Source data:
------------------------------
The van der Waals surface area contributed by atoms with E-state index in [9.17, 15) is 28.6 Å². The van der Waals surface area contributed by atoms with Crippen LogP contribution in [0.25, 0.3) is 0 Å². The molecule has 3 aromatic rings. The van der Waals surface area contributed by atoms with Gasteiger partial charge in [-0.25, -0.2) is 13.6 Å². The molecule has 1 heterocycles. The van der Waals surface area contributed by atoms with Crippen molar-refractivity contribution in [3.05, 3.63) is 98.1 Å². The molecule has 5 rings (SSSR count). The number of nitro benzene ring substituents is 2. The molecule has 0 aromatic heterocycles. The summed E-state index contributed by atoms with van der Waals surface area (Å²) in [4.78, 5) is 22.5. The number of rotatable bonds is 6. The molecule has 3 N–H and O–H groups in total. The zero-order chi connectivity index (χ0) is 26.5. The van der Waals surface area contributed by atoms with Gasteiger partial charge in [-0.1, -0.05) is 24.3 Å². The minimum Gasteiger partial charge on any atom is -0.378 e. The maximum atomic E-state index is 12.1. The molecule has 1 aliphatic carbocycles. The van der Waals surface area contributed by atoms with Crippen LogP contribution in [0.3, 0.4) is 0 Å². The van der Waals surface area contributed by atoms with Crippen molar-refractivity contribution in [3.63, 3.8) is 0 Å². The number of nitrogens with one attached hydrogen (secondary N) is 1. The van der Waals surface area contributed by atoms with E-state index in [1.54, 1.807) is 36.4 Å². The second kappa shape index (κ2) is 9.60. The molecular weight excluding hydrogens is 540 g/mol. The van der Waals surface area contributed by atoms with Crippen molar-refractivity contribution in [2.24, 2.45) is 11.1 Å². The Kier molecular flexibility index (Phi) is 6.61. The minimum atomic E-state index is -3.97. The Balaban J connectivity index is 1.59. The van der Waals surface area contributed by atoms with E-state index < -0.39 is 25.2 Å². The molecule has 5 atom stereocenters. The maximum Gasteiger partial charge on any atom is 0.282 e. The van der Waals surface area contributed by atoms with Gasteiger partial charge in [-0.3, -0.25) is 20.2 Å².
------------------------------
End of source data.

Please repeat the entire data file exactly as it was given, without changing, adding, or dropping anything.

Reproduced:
The van der Waals surface area contributed by atoms with E-state index in [9.17, 15) is 28.6 Å². The van der Waals surface area contributed by atoms with Crippen LogP contribution in [0.25, 0.3) is 0 Å². The molecule has 3 aromatic rings. The van der Waals surface area contributed by atoms with Gasteiger partial charge in [-0.25, -0.2) is 13.6 Å². The molecule has 1 heterocycles. The van der Waals surface area contributed by atoms with Crippen molar-refractivity contribution in [3.05, 3.63) is 98.1 Å². The molecule has 5 rings (SSSR count). The number of nitro benzene ring substituents is 2. The molecule has 0 aromatic heterocycles. The summed E-state index contributed by atoms with van der Waals surface area (Å²) in [4.78, 5) is 22.5. The number of rotatable bonds is 6. The molecule has 3 N–H and O–H groups in total. The zero-order chi connectivity index (χ0) is 26.5. The van der Waals surface area contributed by atoms with Gasteiger partial charge in [-0.1, -0.05) is 24.3 Å². The minimum Gasteiger partial charge on any atom is -0.378 e. The maximum atomic E-state index is 12.1. The molecule has 1 aliphatic carbocycles. The van der Waals surface area contributed by atoms with Crippen LogP contribution in [0.3, 0.4) is 0 Å². The van der Waals surface area contributed by atoms with Crippen molar-refractivity contribution in [3.63, 3.8) is 0 Å². The number of nitrogens with one attached hydrogen (secondary N) is 1. The van der Waals surface area contributed by atoms with E-state index in [1.54, 1.807) is 36.4 Å². The second kappa shape index (κ2) is 9.60. The molecular weight excluding hydrogens is 540 g/mol. The van der Waals surface area contributed by atoms with Crippen molar-refractivity contribution in [2.24, 2.45) is 11.1 Å². The Kier molecular flexibility index (Phi) is 6.61. The minimum atomic E-state index is -3.97. The Balaban J connectivity index is 1.59. The van der Waals surface area contributed by atoms with E-state index < -0.39 is 25.2 Å². The molecule has 5 atom stereocenters. The maximum Gasteiger partial charge on any atom is 0.282 e. The van der Waals surface area contributed by atoms with Gasteiger partial charge in [-0.3, -0.25) is 20.2 Å².